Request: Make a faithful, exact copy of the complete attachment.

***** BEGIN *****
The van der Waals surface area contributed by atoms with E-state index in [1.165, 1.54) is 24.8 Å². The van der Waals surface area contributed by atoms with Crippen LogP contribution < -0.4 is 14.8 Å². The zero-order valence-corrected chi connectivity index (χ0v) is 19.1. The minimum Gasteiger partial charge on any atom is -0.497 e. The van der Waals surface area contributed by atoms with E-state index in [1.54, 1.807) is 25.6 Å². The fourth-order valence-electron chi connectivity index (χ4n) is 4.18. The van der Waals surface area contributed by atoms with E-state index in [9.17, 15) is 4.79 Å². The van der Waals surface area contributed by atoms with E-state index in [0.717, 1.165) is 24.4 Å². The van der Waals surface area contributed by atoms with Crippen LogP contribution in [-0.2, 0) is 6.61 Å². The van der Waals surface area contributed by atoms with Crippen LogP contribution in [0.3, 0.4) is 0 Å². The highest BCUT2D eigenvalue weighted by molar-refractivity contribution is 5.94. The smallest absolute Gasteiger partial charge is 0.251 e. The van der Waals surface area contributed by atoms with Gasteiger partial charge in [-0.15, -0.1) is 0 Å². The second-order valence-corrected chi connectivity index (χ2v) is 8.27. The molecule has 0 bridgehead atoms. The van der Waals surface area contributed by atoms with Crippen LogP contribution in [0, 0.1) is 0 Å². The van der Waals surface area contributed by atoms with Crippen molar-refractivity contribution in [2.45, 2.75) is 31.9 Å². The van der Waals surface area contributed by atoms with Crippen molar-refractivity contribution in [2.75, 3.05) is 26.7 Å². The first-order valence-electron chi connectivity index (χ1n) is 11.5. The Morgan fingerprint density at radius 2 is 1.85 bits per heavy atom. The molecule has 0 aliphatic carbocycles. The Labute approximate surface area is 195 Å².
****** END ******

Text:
The van der Waals surface area contributed by atoms with E-state index in [1.165, 1.54) is 24.8 Å². The van der Waals surface area contributed by atoms with Crippen LogP contribution < -0.4 is 14.8 Å². The zero-order valence-corrected chi connectivity index (χ0v) is 19.1. The minimum Gasteiger partial charge on any atom is -0.497 e. The van der Waals surface area contributed by atoms with E-state index in [1.54, 1.807) is 25.6 Å². The fourth-order valence-electron chi connectivity index (χ4n) is 4.18. The van der Waals surface area contributed by atoms with E-state index in [9.17, 15) is 4.79 Å². The van der Waals surface area contributed by atoms with E-state index in [0.717, 1.165) is 24.4 Å². The van der Waals surface area contributed by atoms with Crippen LogP contribution in [-0.2, 0) is 6.61 Å². The van der Waals surface area contributed by atoms with Crippen LogP contribution in [0.3, 0.4) is 0 Å². The highest BCUT2D eigenvalue weighted by molar-refractivity contribution is 5.94. The smallest absolute Gasteiger partial charge is 0.251 e. The van der Waals surface area contributed by atoms with Gasteiger partial charge in [-0.15, -0.1) is 0 Å². The second-order valence-corrected chi connectivity index (χ2v) is 8.27. The molecule has 0 bridgehead atoms. The van der Waals surface area contributed by atoms with Crippen LogP contribution in [0, 0.1) is 0 Å². The van der Waals surface area contributed by atoms with Crippen molar-refractivity contribution in [2.45, 2.75) is 31.9 Å². The van der Waals surface area contributed by atoms with Crippen molar-refractivity contribution in [2.75, 3.05) is 26.7 Å². The first-order valence-electron chi connectivity index (χ1n) is 11.5. The Morgan fingerprint density at radius 2 is 1.85 bits per heavy atom. The molecule has 0 aliphatic carbocycles. The Labute approximate surface area is 195 Å².